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Phils Take Advantage Of Reds’ Miscues For 2-Game Lead

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(Credit: Jeff Zelevansky/Getty Images)

(Credit: Jeff Zelevansky/Getty Images)

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PHILADELPHIA (CBS)—The cracks were bound to surface. The Cincinnati Reds didn’t have the playoff savvy of the Phillies. They weren’t used to the postseason glare, maybe a little too raw to stave off the pressure that was apt to come from the Phils. After all, Reds’ starter Bronson Arroyo couldn’t go inning after inning dismissing the Phillies, could he? And Phillies’ pitching was bound to settle and cool off the red-hot Reds’ offense, or could they?

It took some time. In fact, it took until a three-run seventh inning and four Reds’ errors to change the course of Game 2 of the National League Division Series in favor of the Phillies for a 7-4 victory–thanks to five unearned runs–at Citizens Bank Park Friday night.

Brad Lidge shut the door in the ninth, giving the Phils a commanding 2-0 lead in the best-of-five NLDS, as the series now goes to Cincinnati for Game 3 Sunday night.

“We finally started cashing in on the mistakes they made, and the mistakes they made to me were pretty basic mistakes,” Phils’ manager Charlie Manuel said. “For four or five innings, they were  a good team until their mistakes caught up to them. They can play defense. Arroyo threw a lot of soft stuff and his command was good. We had a hard time with it. If you know how to pitch us, on a given night, you can be very successful.”

Nothing seemed to be working for the Phillies, until Chase Utley’s two-out, two-run single in the fifth. The pair of runs came courtesy of a pair of Cincinnati errors, when Reds’ second baseman Brandon Phillips committed an error on a Shane Victorino ground ball, and then Reds’ third baseman Scott Rolen bobbled a shot straight at him off the bat from Placido Polanco, loading the bases for Utley.

“We’ve played in difficult situations and difficult places, and we’re used to it,” Utley said. “We don’t panic. Charlie breeds confidence. We don’t have a negative clubhouse, and it rubbed off the past few years.”

Cincinnati continued with its fielding escapades in the seventh. Right fielder Jay Bruce misplayed a Jimmy Rollins fly ball, and Phillips’ flubbed the relay throw, when he dropped the ball taking it out of his glove. The result was a pair of Phillies’ runs and a 5-4 Phillies’ lead.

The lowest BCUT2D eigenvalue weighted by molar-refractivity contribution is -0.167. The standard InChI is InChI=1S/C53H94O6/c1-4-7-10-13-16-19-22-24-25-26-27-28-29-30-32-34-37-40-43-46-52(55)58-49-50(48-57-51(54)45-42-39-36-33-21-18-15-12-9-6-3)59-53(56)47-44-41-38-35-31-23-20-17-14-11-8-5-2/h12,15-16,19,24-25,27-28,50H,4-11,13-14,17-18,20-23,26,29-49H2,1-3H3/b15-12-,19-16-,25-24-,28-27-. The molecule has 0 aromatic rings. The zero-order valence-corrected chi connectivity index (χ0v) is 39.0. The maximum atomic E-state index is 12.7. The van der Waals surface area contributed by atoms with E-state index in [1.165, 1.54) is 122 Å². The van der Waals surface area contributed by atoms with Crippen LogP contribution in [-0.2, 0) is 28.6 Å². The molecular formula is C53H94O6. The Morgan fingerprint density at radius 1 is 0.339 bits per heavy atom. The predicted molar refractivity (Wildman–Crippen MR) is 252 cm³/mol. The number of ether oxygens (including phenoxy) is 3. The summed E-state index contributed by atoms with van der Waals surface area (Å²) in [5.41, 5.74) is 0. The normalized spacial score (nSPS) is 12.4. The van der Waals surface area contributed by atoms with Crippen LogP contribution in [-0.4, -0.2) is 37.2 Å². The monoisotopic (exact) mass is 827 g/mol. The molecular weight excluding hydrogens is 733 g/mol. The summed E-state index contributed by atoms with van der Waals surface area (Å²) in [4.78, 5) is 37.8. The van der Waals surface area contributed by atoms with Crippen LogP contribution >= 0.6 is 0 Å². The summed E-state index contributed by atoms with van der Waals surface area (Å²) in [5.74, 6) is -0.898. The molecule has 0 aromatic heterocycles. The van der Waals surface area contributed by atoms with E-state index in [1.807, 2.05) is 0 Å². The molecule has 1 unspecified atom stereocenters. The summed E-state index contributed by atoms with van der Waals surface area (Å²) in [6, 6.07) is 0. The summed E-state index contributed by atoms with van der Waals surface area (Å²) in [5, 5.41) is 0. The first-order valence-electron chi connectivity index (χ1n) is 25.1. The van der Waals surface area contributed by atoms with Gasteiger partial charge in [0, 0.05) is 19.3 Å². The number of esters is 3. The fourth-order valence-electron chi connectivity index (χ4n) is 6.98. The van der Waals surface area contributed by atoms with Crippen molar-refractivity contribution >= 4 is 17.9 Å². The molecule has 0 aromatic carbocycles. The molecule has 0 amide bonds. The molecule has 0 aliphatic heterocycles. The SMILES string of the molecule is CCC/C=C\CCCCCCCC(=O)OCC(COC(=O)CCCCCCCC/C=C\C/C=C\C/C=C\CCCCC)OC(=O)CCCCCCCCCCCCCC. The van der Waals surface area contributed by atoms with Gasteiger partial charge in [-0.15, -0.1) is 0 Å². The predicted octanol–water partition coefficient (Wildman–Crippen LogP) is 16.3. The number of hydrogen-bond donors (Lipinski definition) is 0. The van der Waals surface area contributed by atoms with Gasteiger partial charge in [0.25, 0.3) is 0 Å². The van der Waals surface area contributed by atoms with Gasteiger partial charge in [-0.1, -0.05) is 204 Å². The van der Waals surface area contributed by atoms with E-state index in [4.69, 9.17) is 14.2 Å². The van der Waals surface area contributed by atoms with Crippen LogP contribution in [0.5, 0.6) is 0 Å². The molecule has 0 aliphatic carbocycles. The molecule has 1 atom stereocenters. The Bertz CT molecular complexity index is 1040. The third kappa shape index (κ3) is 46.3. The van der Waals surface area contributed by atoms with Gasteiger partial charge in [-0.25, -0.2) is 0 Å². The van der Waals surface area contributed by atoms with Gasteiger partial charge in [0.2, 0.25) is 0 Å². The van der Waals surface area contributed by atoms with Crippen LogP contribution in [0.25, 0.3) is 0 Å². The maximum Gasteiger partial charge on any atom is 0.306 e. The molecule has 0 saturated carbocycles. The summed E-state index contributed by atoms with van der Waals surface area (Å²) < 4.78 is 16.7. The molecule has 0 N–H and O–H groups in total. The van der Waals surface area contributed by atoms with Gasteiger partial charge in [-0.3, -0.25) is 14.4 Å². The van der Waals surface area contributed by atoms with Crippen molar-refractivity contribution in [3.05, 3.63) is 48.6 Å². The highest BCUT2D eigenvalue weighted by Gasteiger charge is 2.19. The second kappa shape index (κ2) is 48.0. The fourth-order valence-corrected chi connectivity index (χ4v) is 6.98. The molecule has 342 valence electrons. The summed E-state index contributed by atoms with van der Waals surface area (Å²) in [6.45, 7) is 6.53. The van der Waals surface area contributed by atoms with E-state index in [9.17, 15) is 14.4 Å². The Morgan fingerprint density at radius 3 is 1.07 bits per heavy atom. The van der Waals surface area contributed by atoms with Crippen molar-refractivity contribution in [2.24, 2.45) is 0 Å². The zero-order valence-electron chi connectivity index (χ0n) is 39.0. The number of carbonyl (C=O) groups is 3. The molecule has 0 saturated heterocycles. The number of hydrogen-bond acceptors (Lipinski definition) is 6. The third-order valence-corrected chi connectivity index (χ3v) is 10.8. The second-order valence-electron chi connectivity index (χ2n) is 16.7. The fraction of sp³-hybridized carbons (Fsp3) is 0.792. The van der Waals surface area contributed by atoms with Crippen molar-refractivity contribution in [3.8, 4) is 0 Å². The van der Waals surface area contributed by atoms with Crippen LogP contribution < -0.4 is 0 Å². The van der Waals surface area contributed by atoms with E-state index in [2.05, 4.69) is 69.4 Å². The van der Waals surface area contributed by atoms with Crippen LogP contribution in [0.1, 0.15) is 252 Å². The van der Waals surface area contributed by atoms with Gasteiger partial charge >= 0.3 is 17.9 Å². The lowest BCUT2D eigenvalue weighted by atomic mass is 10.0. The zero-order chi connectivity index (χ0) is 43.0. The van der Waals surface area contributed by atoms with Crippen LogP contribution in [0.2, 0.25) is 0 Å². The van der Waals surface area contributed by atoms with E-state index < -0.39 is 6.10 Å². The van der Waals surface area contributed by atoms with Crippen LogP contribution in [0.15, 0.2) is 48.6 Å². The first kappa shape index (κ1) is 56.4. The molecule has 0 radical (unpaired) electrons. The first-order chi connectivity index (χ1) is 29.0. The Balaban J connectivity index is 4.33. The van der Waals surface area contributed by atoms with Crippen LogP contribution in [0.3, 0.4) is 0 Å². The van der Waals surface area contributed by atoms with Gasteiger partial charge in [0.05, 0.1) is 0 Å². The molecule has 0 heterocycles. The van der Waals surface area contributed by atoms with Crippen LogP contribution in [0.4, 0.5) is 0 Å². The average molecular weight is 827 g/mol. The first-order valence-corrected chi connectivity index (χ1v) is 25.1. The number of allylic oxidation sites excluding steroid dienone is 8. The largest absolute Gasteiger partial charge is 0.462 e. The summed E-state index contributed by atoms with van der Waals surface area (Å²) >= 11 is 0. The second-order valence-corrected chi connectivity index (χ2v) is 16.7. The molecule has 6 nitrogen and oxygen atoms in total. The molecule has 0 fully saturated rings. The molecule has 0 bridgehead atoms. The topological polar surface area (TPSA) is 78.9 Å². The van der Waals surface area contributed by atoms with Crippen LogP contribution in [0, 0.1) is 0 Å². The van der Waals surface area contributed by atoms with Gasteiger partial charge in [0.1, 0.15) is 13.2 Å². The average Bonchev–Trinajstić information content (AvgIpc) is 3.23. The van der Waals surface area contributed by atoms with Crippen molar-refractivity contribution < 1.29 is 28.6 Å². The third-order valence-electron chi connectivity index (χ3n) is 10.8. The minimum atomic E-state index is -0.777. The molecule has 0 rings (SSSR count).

Bruce literally ran by the Rollins’ shot. He claimed he had trouble tracking the ball, losing it in the lights.

“Yes, it was in the lights, and it was hard to see, it’s embarrassing and I take a lot of pride in my defense,” Bruce said. “We had some chances, and who knows what would have happened if I didn’t lose the ball in the lights. It’s tough, because we had a lead. We’re a good team and things that happened tonight were pretty uncharacteristic. We just have to keep grinding and play good baseball.”

The Reds had committed the third-fewest errors in the National League (72) during the regular season. The four errors committed by Cincinnati tied a NLDS record for errors in a game.

Philadelphia tacked on another run with a fielder’s choice on a Carlos Ruiz ground ball. The Phils added an insurance run in the eighth when Jayson Werth singled home Utley.

No one expected Phils’ starter Roy Oswalt to replicate the magic Roy Halladay spun Monday night. That became pretty evident with the first batter of the game, when Phillips took the game’s fourth pitch deep into the left-field stands. No, Oswalt wasn’t Roy Halladay. Oswalt wasn’t even Roy Oswalt.

Not the pitcher who finished the last month of the season 2-0 with a 0.64 ERA. Or the Oswalt who was 7-3 the second half of the season, with a 2.36 ERA. Oswalt looked flat. The movement wasn’t there. He left the ball in the middle of the plate. His change-up wasn’t effective, and he left after five inning, with the Phils trailing 4-0, thanks to solo homers from Phillips and Bruce.

“I was a little rusty, and a bad pitch selection to Bruce, I knew better than to throw that pitch,” Oswalt said. “All of the hits came off sliders. As long as we didn’t get blown out, I knew we had a chance. I knew I wasn’t going to throw a no-hitter.”

Jose Contreras earned the victory with a perfect seventh inning, followed by shutout innings from Ryan Madson and Lidge.

Reported by: Joseph Santoliquito

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